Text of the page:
June 18, 2014

The Incredible Shrinking Inventory

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By Jamie Howsley

Fall 2012

A few years ago I wrote an article entitled "Demographics, Development and Demand," in which I predicted a return of the housing market by late 2010. Well we all make mistakes. But the underlying theory behind the article is now taking shape. Namely, that because over the past several years housing starts fell well below the historical average of approximately 1,544,000 units a year built between 1978 and the end of 2007, a return to near normal production had to occur at some point simply to satisfy the need of new household formations.

According to the U.S. Census Bureau, nationwide we saw approximately 906,000 units in 2008, 554,000 units in 2009, 587,000 in 2010, and 609,000 units in 2011. According to data released by the Census Bureau on September 19, 2012, housing starts are at an adjusted annual rate of approximately 750,000. This is a five-year average of approximately 681,000 units a year, well below the 1,544,000 unit average referenced above. If we accounted for the overproduction that may have occurred during the robust cycle of 2003-2007, the underproduction of 2008 and 2009 should have normalized the numbers' historical average already.

But a weak economy continued to persist during the remainder of 2010 and all of 2011. While many economists declared the end of the "great recession" some time ago, it continues to linger.

In the past two to three months I have noticed an emerging trend. Builders and developers dormant for some time have begun calling again not just to chat, but to inquire about land that had only a preliminary plat on it or even raw land. Why is this important? Conventional wisdom would suggest a severely dwindling lot inventory, the very thing that I warned about in that 2010 article.

The warning to the real estate community may seem a bit strange given the state of the market in the past few years. But if housing production doesn't return to the historic norms mentioned above as soon as the economy has fully recovered, we will be facing a severe housing shortage that could cause housing and lot prices to reach the fevered pitch they had during the height of the real estate boom. Because land is a commodity in the development world, builders and developers would be out there once again competing for an ever-decreasing supply of lots and land.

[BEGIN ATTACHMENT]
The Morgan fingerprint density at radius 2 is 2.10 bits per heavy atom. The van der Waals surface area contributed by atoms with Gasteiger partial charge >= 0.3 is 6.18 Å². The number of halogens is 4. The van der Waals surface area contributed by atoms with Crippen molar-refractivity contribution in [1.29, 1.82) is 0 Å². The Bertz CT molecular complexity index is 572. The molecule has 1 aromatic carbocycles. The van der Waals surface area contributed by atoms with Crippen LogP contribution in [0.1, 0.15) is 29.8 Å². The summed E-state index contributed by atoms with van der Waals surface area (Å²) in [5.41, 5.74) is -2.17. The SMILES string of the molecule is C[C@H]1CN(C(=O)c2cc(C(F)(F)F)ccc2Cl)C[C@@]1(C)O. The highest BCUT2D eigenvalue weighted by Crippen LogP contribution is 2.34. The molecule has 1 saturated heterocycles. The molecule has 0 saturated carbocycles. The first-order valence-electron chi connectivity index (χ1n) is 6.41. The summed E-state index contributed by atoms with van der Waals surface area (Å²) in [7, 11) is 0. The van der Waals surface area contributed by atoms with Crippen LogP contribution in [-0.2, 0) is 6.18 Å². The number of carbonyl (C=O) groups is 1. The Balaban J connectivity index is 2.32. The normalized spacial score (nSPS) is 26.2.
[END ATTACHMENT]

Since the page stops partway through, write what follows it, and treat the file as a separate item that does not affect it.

This follows some words of advice a developer client of mine gave me years ago. He had seen several cycles and said that things would remain sluggish until 2014 and then, look out! He knew, and still knows, how long it takes to bring new lots to market. In the Portland/Vancouver metropolitan market it takes at least two years, and in some cases four or more, to bring raw land through the approval process and have the infrastructure in place to begin constructing and selling new platted lots.

According to New Home Trends' September 2012 data, since 2007 there have been about 7,800 new lots brought to market while there have been about 9,700 new homes sales during that same period. This would suggest that the supply of lots should be extremely low, even if a glut of additional lots were created prior to 2007. And the rate at which new lots have been brought to market over the past few years is also telling. In 2009, it totaled around 839 lots, in 2010 642 lots, and in 2011 526 lots.

During the downturn, the negative news in real estate artificially suppressed developers from seeking approval of new subdivisions and apartments. Even when a developer wanted to pursue new approvals it would be stymied by strict lending requirements, all of which created an odd paradox of sorts. Banks were told by the Federal Deposit Insurance Corporation that they needed to reduce their real estate holdings and hence began selling lots. The FDIC forbade many banks from lending on new projects despite there being an eventual demand for them in the coming years. Yet now we are on the edge of a shortage.

I am hopeful that we will continue the upward trends, but we should remind ourselves that we could slide back to some very frantic times that could once again produce negative results.

This article is intended to inform the reader of general legal principles applicable to the subject area. It is not intended to provide legal advice regarding specific problems or circumstances. Readers should consult with competent counsel with regard to specific situations.

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